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Monday, April 25, 2005

Be Careful What You Say!

Zoe not only likes to repeat anything and everything she hears people say these days, but she also appears to understand the context of when to repeat things she's heard. Several weeks ago I slipped up and exclaimed, "Oh crap!" about something of which I have no current recollection. What I do very clearly recollect is that before I realize what I had said, Zoe was parroting back "Oh crap!" over an over again. Fortunately stronger language than "Oh crap!" is not a routine part of my vocabulary--unless you consider "ass" to be a cuss word, which apparently some do and some do not...but this last tidbit will only be amusing to those who know the story behind my usage of the word "ass" in front of my college students at Evangel University. But before I digress too far, let me return to the topic at hand.

I have been very careful not to repeat the "Oh crap!" incident. However, apparently with Zoe, it only takes once for her to grasp something. Recently, in a moment of frustration, I exclaimed, "Oh shoot!" Please note I was very careful not to say, "Oh crap!" In spite of my efforts, Zoe followed up my careful exclamation with her own resounding, "Oh crap!" On a different day Zoe dropped something and exclaimed, "Oh crap!" I've a feeling I'll be paying for this one for quite a long while.

The recent joke at our house stems from Zoe's repeating of a particular phrase she found to be quite novel. Brian had just finished his typical portion of Zoe's bedtime routine: getting her changed into her pajamas and reading her a story. He then handed her off to me to rock with her. He had just left us in Zoe's bedroom with the door shut when I quickly began to detect poopy diaper odors from the trash can. We tend to refer to the offending trash as "taking out the poop bag." I knew Brian had gone into our bedroom and would be able to hear me over the baby monitor, so I said (in a slightly raised tone), "Honey, if you can hear me, would you come take care of the poop bag?" Zoe found this dialogue intriguing, and followed it up by raising her own little voice a tad and repeating, "Honey...(unintelligible bable)...poop bag!" This sounds especially funny when said in a little baby voice. Of course, Brian and I found this to be so amusing that we couldn't help laughing at her. I, in particular, laughed until I cried. Yes, I know that is basically encouraging her to continue, but I just could not help it this time. Now whenever we raise our voices to call up or down the stairs to each other, Zoe launches into her own little raised toddler voice rendition of "Honey...poop bag!" While we continue to get a good chuckle out of it at home, I really am hoping that she never has the opportunity to use this one in public.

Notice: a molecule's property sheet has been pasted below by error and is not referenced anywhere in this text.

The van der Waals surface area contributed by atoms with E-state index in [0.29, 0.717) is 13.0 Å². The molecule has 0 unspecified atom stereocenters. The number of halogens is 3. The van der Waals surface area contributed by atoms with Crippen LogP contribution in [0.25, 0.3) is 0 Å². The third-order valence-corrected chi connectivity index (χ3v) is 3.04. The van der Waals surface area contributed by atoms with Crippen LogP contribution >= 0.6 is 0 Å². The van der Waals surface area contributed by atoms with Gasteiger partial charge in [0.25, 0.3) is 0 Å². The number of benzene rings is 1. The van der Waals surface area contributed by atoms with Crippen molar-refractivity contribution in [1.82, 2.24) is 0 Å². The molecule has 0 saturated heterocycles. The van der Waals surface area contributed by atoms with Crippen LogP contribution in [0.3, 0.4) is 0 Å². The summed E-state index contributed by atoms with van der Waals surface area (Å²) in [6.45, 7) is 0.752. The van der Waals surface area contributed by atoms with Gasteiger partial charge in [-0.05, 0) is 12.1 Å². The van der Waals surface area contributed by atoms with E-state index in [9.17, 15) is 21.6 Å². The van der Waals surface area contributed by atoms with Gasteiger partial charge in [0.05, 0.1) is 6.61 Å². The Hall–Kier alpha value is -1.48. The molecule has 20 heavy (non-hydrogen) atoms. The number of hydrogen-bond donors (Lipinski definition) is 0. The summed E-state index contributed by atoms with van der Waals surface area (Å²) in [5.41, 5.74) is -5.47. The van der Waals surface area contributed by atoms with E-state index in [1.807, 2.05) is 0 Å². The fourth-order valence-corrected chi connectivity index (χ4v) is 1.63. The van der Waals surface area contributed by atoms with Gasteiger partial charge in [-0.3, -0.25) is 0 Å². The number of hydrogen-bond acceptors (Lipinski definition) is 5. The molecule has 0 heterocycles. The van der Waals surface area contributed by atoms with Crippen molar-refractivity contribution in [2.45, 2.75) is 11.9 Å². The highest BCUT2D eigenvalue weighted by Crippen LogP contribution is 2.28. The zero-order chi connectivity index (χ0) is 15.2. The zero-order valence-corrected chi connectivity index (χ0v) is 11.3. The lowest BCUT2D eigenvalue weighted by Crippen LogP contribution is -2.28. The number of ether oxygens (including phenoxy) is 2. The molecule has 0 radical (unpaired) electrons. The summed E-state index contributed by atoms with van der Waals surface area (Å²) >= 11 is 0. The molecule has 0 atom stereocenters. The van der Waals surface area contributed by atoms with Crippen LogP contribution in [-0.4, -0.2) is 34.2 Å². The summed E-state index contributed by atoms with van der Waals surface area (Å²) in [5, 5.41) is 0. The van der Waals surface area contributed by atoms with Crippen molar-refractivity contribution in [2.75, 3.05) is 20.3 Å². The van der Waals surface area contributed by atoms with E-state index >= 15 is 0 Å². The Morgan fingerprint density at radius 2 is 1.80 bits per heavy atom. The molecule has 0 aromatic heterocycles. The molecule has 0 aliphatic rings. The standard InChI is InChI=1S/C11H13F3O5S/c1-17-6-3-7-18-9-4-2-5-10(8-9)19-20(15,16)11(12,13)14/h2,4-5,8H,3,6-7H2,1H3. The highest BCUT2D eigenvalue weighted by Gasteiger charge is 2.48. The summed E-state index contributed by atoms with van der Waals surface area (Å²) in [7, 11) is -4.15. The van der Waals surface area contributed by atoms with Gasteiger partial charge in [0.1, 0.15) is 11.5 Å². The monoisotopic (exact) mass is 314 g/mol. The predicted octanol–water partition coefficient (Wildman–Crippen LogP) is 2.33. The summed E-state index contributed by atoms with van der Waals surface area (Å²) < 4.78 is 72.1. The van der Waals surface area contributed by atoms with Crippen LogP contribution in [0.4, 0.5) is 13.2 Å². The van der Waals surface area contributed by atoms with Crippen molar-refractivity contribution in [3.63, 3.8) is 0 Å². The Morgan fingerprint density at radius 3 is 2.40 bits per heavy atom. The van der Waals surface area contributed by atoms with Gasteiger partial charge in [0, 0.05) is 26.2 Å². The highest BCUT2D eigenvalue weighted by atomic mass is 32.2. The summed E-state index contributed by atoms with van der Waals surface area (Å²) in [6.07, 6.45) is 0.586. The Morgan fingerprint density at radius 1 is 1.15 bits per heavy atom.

Friday, April 22, 2005

Let the Climbing Begin!

Zoe has most definitely graduated into the "climbing stage." My first clue was the day that Zoe managed to pull herself up into an overstuffed chair in the living room while I was around the corner picking up the breakfast dishes. I suddenly heard squeals of delight, and when I peeked around the corner, there she was...pleased as pleased can be...standing in a rather "Ta-da" fashion eager for me to witness her achievement. Soon after this, she discovered that she could reach the nearby lightswitch when standing in the chair. More squeals ensued as she switched the light on and off and on and off and on and off. A couple days later I returned home from work one evening to find her standing in the same chair desperate to show me how she had learned to pull the floor lamp towards herself and turn the knob on and off. Now she had two light switches to work. She was sooooo excited that she could hardly contain herself.

Of course, she is now trying to climb on anything and everything. She figured out how to get up on her new step stool all by herself only hours after we initially set it up. Of course, upon conquering the stool, the proud screams quickly followed. She was also thrilled to discover all the new things she could reach on the bathroom counter with her new found height.

These days I find myself constantly chasing and grabbing at a fearless toddler as she boldly reaches for new heights. Bumps and scrapes and bruises are becoming more and more frequent around our house. Sometimes Zoe gets a bump or two as well.

Ride!